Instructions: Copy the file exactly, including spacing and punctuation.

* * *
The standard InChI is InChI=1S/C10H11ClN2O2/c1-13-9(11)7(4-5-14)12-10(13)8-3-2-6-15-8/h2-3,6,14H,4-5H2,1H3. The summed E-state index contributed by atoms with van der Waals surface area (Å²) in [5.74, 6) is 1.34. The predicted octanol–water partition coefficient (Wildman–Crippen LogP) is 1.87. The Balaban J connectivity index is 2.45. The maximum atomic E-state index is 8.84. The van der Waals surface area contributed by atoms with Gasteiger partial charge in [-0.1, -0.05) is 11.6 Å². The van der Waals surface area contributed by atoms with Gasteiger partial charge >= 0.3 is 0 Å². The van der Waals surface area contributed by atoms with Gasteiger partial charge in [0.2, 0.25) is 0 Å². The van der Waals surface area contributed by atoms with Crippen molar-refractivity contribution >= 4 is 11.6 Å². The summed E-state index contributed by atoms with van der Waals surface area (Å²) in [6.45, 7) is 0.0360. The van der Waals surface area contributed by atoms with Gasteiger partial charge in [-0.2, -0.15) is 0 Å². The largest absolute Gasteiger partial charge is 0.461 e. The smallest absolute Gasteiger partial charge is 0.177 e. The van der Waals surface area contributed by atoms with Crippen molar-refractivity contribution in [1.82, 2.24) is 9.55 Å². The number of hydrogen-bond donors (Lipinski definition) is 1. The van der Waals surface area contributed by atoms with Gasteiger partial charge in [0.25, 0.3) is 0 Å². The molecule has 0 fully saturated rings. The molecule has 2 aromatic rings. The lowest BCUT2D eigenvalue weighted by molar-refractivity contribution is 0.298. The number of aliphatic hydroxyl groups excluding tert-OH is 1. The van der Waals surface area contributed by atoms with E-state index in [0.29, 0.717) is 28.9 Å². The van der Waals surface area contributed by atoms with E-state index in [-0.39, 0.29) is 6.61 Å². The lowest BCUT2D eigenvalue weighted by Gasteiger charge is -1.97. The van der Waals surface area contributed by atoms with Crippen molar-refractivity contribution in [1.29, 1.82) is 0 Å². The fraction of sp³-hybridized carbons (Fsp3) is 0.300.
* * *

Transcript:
The standard InChI is InChI=1S/C10H11ClN2O2/c1-13-9(11)7(4-5-14)12-10(13)8-3-2-6-15-8/h2-3,6,14H,4-5H2,1H3. The summed E-state index contributed by atoms with van der Waals surface area (Å²) in [5.74, 6) is 1.34. The predicted octanol–water partition coefficient (Wildman–Crippen LogP) is 1.87. The Balaban J connectivity index is 2.45. The maximum atomic E-state index is 8.84. The van der Waals surface area contributed by atoms with Gasteiger partial charge in [-0.1, -0.05) is 11.6 Å². The van der Waals surface area contributed by atoms with Gasteiger partial charge >= 0.3 is 0 Å². The van der Waals surface area contributed by atoms with Gasteiger partial charge in [0.2, 0.25) is 0 Å². The van der Waals surface area contributed by atoms with Crippen molar-refractivity contribution >= 4 is 11.6 Å². The summed E-state index contributed by atoms with van der Waals surface area (Å²) in [6.45, 7) is 0.0360. The van der Waals surface area contributed by atoms with Gasteiger partial charge in [-0.2, -0.15) is 0 Å². The largest absolute Gasteiger partial charge is 0.461 e. The smallest absolute Gasteiger partial charge is 0.177 e. The van der Waals surface area contributed by atoms with Crippen molar-refractivity contribution in [1.82, 2.24) is 9.55 Å². The number of hydrogen-bond donors (Lipinski definition) is 1. The van der Waals surface area contributed by atoms with Gasteiger partial charge in [0.25, 0.3) is 0 Å². The molecule has 0 fully saturated rings. The molecule has 2 aromatic rings. The lowest BCUT2D eigenvalue weighted by molar-refractivity contribution is 0.298. The number of aliphatic hydroxyl groups excluding tert-OH is 1. The van der Waals surface area contributed by atoms with E-state index in [0.29, 0.717) is 28.9 Å². The van der Waals surface area contributed by atoms with E-state index in [-0.39, 0.29) is 6.61 Å². The lowest BCUT2D eigenvalue weighted by Gasteiger charge is -1.97. The van der Waals surface area contributed by atoms with Crippen molar-refractivity contribution in [1.29, 1.82) is 0 Å². The fraction of sp³-hybridized carbons (Fsp3) is 0.300.